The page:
Beyond mastery of knowledge, today's working professional also needs to learn evergreen skills such as communication, team work and leadership to navigate change and disruption. Furthermore, a graduate programme also helps to sharpen students' analytical skills and prepare them to deal with more complex and unknown problems of the future. SMU helps its postgraduate students develop these skills through a platform known as Professional Development Series (PDS) workshops, where master's students learn interdisciplinary skills beyond their specific disciplines.

At the workshops, students can choose from a range of topics including conflict management, negotiation, the art of giving feedback, design thinking, sustainability, leadership, and innovation. Students are also exposed to the latest research from SMU. For example, students from any discipline can learn more about data analytics and service excellence, among other subjects.

Universities are also introducing new courses that are more relevant to the working world today. NUS has offered three new programmes this year, in chemistry for energy and environment, Chinese culture and language and international arbitration and dispute resolution, to meet higher demand for personnel with such expertise.

SIM University (UniSIM) - which has been earmarked to become Singapore's sixth autonomous university - offers courses that are relevant to the needs of teachers and educators who work in a globalised world. Examples of these courses include "Global English and Language Teaching' and "Academic Discourse: English in a Global Context".

"These courses and others provide students with an insight into the methodology of teaching English as a second or foreign language in the digital age," says UniSIM's associate professor Benny Lee.

One of the university's newer offerings is the MA in Applied Linguistics (TESOL), which saw its first intake of students in July last year. The programme is open to all candidates with a good first degree in English, linguistics or a related field, and is open to both experienced and novice teachers. TESOL refers to "Teachers of English to Speakers of Other Languages", a professional association with a mission to ensure excellence in English language.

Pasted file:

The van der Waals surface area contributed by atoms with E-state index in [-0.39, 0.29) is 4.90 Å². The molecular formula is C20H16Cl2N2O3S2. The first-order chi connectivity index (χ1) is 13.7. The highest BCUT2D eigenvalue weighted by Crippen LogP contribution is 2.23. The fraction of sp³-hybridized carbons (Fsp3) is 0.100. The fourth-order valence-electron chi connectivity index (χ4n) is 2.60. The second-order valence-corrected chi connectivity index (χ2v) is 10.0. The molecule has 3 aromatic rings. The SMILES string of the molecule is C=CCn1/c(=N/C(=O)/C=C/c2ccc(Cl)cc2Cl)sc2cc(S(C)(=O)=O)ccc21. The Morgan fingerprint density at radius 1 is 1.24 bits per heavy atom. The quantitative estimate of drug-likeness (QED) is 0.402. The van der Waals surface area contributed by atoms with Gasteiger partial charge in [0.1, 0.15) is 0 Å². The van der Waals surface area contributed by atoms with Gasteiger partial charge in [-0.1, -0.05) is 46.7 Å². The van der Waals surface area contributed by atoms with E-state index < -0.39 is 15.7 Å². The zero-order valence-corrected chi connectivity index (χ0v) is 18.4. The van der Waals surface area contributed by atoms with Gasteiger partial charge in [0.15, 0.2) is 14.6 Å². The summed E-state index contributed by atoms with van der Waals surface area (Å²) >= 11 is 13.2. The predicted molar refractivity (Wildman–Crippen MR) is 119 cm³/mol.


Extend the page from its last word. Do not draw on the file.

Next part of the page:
The programme caters to the needs of language teachers of different backgrounds from the local school system and tertiary institutions to the private sector.

It is also suitable for both experienced language instructors or administrators as well as professionals in other fields who are considering a mid-career switch. Designed with the working adult in mind, the course offers flexible learning platforms, including face-to-face seminars, online recorded lectures, webinars, and other e-learning tools (see sidebar).

PLUGGING THE TALENT GAP

SMU's Master of Science in Innovation, meanwhile, is the only Asia-focused programme designed to teach about how to think and act like an innovator and entrepreneur. "It is designed to engage, challenge and grow Asia's next generation of innovation leaders who are ready to think big, disrupt and differentiate. The innovative pedagogy supports Asia's need for new business creation and innovation," explains Prof Suwardy.

Another programme that is geared towards plugging today's talent gap is SMU's Master of IT in Business (MITB), which looks to fill growing demand for analytics and technology professionals who are industry ready. And to cater to the growing field of financial technology (fintech), the university will be launching its new MITB - Financial Technology (FinTech) Track in August 2017.

Adds Prof Suwardy: "It is the first of its kind in Singapore and the world that blends traditional and emerging disruptive financial technology together with business knowledge and innovation. It is the transformative education platform to bridge the present to the future."